Cascading Goals: How to foster a culture of accountability 

By John Lamprinakos


When people understand their company’s bigger mission—and the role they play in achieving it—good things happen.

It’s why we use—and value—cascading goals. 

In its simplest form, cascading goals is a strategy that requires leaders to establish strategic goals, based on the company’s overall objective. Then, each individual throughout the company creates supporting, or cascading, goals. 

If done right, this has many substantial benefits, both for the company and its employees. 

Not only does it create alignment, as everyone is ultimately working toward that overarching objective, but it also helps establish clear expectations and fosters a culture of accountability throughout the organization. 

At Screen Machine and Diamond Z, the concept has proven effective. But we have learned some important lessons as we’ve utilized this tool for every member of our team. 

Here are a few key ways to ensure cascading goals work for you, too. 

Focus on what each person can control. 

It may seem obvious, but these goals need to be relevant to the individual and his or her role. That’s why it’s crucial to have your employees invested in the process of creating their respective goals. Sure, managers can and should weigh in when needed. But ultimately, your employees should be generating goals based on how they know they can best support their manager and their team. 

Attach metrics, weight, and timing. 

Make goals measurable so employees and managers understand if a goal was achieved. Attach weight to make room for context—some goals are simply more important than others, and when it comes time to review, it’s important to understand if the more weighted goals were completed or if there’s more to be done. And attach deadlines to provide clarity.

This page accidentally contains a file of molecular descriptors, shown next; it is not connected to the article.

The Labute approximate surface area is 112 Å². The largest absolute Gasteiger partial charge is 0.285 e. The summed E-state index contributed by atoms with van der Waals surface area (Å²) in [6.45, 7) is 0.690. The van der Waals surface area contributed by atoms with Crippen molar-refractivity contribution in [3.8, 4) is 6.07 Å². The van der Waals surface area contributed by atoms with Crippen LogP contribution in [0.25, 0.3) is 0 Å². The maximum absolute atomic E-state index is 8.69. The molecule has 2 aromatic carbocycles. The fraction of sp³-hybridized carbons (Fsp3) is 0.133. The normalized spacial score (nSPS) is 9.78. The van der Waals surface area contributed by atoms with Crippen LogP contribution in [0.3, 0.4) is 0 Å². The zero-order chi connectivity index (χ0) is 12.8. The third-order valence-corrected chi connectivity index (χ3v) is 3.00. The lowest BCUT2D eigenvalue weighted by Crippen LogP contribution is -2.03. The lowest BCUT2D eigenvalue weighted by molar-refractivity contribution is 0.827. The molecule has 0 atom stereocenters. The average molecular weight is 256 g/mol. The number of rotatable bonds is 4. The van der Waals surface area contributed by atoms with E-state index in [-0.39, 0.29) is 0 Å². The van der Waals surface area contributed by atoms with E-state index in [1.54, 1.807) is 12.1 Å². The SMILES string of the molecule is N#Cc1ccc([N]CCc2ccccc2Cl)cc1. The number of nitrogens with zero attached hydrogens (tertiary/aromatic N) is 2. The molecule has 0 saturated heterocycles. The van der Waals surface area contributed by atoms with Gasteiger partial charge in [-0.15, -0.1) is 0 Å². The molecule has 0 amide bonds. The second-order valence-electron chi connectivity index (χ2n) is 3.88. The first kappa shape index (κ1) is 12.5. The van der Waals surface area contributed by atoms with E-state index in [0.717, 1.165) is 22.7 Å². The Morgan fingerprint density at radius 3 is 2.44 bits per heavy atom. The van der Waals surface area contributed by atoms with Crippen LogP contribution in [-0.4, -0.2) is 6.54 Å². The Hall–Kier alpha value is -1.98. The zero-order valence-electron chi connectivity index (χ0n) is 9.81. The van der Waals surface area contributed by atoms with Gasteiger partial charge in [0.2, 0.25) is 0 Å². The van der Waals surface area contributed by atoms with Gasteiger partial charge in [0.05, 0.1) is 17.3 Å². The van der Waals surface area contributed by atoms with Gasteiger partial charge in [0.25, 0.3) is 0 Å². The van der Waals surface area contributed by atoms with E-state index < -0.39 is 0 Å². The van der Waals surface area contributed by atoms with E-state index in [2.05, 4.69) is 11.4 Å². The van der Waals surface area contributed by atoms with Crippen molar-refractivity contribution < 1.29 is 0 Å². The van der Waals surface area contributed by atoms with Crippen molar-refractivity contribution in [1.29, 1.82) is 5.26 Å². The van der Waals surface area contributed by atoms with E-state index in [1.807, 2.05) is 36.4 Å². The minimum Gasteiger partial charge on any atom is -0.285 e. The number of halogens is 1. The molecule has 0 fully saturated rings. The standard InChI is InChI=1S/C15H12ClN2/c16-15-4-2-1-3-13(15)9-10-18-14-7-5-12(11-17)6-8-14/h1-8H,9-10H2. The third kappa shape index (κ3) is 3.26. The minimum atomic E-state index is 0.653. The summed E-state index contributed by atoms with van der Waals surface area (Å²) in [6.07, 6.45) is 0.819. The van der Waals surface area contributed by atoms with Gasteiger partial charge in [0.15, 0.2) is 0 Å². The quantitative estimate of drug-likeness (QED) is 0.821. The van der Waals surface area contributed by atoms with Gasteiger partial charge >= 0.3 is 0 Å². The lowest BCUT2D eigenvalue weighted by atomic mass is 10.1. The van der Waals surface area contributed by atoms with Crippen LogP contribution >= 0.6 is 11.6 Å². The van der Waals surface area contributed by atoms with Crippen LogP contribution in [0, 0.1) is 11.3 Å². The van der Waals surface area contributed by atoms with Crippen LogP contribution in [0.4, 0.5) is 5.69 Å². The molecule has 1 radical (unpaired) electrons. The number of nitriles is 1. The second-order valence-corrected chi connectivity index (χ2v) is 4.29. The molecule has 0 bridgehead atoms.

Celebrate and/or learn. 

A “set it and forget it” approach won’t work with cascading goals. You have to follow up and assess to ensure accountability. At our company, we do this by marking a goal as green if it was achieved or red if it wasn’t. This also offers managers and their teams an opportunity to celebrate and/or learn. (It’s important to note that managers should never be overly critical if their team produces a few red goals. In fact, we encourage a little red—it’s an indication that your team stretched itself and aimed high.)  

To double-down on that accountability, our merit increases are based on the outcome of those goals, as well as how well we embodied our company’s values of respect, family, and community.

Understanding how to align people around a bigger mission—and ensuring they know the role they play in getting there—is critical in building a culture where people can thrive. Using cascading goals is, in my experience, a most effective way to do it.  

If all goes well with a cascading goals plan and your company’s bigger objective is achieved, each person in your organization can feel proud, as they can clearly see how their efforts helped to make it happen. 

John Lamprinakos is the President & CEO of Screen Machine/Diamond Z, one of Crane Group’s portfolio companies.